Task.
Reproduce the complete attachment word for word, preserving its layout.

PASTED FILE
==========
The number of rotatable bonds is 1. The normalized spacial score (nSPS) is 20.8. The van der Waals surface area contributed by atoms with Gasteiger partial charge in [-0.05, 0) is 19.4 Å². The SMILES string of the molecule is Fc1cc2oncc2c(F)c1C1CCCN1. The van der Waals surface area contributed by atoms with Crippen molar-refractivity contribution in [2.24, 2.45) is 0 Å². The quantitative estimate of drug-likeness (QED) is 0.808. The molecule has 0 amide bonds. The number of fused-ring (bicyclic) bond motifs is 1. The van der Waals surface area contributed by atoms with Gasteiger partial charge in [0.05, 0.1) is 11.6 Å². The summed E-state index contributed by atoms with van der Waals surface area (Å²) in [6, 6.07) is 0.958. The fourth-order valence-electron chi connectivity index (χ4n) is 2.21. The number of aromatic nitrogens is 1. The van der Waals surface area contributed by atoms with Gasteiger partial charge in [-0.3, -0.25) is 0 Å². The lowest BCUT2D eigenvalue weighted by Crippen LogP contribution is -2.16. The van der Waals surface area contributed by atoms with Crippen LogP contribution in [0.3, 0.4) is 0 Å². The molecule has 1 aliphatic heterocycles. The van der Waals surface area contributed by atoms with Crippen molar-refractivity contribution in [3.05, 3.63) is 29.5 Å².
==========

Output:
The number of rotatable bonds is 1. The normalized spacial score (nSPS) is 20.8. The van der Waals surface area contributed by atoms with Gasteiger partial charge in [-0.05, 0) is 19.4 Å². The SMILES string of the molecule is Fc1cc2oncc2c(F)c1C1CCCN1. The van der Waals surface area contributed by atoms with Crippen molar-refractivity contribution in [2.24, 2.45) is 0 Å². The quantitative estimate of drug-likeness (QED) is 0.808. The molecule has 0 amide bonds. The number of fused-ring (bicyclic) bond motifs is 1. The van der Waals surface area contributed by atoms with Gasteiger partial charge in [0.05, 0.1) is 11.6 Å². The summed E-state index contributed by atoms with van der Waals surface area (Å²) in [6, 6.07) is 0.958. The fourth-order valence-electron chi connectivity index (χ4n) is 2.21. The number of aromatic nitrogens is 1. The van der Waals surface area contributed by atoms with Gasteiger partial charge in [-0.3, -0.25) is 0 Å². The lowest BCUT2D eigenvalue weighted by Crippen LogP contribution is -2.16. The van der Waals surface area contributed by atoms with Crippen LogP contribution in [0.3, 0.4) is 0 Å². The molecule has 1 aliphatic heterocycles. The van der Waals surface area contributed by atoms with Crippen molar-refractivity contribution in [3.05, 3.63) is 29.5 Å².